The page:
T Nation

Non-Compete Employment Contract


#21

I talked to the President of my company about the NCC and if you’re in a right to work state, it is even harder to put through litigation, as they consider your customer list that you obtained while working YOUR customer list. However, if you take that list and start up your own company, that is a different situation.


#22

First thing you need to do is take a good look at the “non-compete” clause. What does it prevent you from doing?

Most of these clauses/contracts merely bar you from toaking employment with an competitor company. In a case like this, you ex-employer will probably still sue you, but the onus rests on him to prove to court that the terms in the contract was a) reasonable b) necessary c) you accepted the terms out of your own free will and know what the effects of them are d) you will proceed to divulge sensitive information to your new employer which will be to his detriment.

You/ your Attorney will have to make the argument that the contract was a) unreasonable due to the excessive restricting effect of you not being able to earn an income in your chosen field b) the protection you former employer seeks is not necessary as you do not possess any privy information of your former employer, namely “trade secrets”, client lists. c) at the time of signature of the contract you were not ad idem (in agreement) with the terms.

As a final argument you have to prove put before court that the contract as a whole is contra bona mores (against good public policy) and therefore, in specifically the non-compete clause, is unenforeable.

If however you work in an technical/specialised field, the non-compete becomes very enforceable due to the nature of your employment. A company’s development, trade secrets and client lists are all deemed to be an asset worth protection.

15min or part thereof of written consultation : $250.00 please :slight_smile:


#23

[quote]Brother Chris wrote:

[quote]attydeb2005 wrote:
Depends on a lot of things. $500 as consideration? Not enough. They are hard to enforce. Size of your town? 100 miles is a long damn way to say someone can’t compete. Basically that means you have to pick up and move in order to work in the industry? Not reasonable. The only thing I see that you did that is potentially bad is making customer lists. [/quote]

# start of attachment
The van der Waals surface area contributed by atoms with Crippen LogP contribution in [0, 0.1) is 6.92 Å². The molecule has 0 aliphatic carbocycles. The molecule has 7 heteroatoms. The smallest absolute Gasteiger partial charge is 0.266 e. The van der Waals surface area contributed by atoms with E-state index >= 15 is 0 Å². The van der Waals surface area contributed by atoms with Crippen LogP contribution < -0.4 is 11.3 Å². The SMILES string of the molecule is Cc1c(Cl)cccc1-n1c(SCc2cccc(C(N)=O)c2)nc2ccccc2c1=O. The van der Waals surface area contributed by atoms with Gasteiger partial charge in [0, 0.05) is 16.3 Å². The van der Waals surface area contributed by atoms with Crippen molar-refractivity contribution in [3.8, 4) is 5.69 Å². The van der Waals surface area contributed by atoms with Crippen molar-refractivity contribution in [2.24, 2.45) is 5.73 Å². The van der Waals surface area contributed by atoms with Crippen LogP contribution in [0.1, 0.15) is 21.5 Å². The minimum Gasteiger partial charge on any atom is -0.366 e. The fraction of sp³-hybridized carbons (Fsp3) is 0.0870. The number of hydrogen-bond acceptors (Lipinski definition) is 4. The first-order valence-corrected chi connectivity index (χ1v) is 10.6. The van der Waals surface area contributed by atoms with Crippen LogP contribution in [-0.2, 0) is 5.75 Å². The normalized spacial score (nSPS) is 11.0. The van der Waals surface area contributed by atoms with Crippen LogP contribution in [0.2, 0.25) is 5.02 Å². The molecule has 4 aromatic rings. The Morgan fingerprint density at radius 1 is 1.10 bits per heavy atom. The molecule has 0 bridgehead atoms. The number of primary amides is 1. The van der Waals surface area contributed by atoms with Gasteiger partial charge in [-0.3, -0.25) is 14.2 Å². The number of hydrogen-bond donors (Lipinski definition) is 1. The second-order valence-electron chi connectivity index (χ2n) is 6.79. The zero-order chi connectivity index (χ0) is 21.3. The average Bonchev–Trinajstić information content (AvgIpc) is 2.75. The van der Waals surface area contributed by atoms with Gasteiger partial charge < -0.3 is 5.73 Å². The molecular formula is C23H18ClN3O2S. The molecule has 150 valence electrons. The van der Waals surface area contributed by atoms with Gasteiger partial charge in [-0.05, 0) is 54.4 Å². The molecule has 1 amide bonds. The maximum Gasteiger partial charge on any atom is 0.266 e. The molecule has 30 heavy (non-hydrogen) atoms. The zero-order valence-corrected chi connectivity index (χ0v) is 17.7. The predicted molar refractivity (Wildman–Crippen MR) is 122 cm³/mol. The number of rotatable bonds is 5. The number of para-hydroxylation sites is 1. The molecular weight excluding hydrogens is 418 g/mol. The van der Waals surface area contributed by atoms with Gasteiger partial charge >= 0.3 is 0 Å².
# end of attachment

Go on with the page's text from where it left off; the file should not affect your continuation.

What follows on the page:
This, $500 won’t go through a judge, a $10 million customer list though, will get you sued.[/quote]

Unless they’re a shit company (and thus hire shitty lawyers), the lawyer writing up the agreement probably drafted the contract with the standard of that jurisdiction in mind. Do you think they just decided to pay the amount of $500 out of their ass? That’s probably the usual requirement in the jurisdiction…same with the length. Again, you guys shouldn’t be giving legal advice to this guy. He needs to talk to a lawyer in his state. Nobody even knows what state this guy lives in.


#24

[quote]Brother Chris wrote:

[quote]theOUTLAW wrote:
I wouldn’t take a chance…they paid you consideration in exchange for giving up your right to compete with them. It may or may not be a contract of adhesion. Your former employer may or may not find out, and they may or may not take action if they do find out…but again, TALK TO A LAWYER. You shouldn’t be taking legal advice from people on the internet.[/quote]

A judge will never consider $500 compensation for non-compete. [/quote]

In most at will states, continued employment is considered just compensation.


#25

Non competes are extremely hard to enforce and depending on the state you live in may not be enforceable at all. Most companies have you sign them because they know the average idiot is too dumb or scared to actually know their rights and will conform to the non compete without the need for enforcement.


#26

[quote]J Nasty wrote:
Does anybody have any knowledge of these things?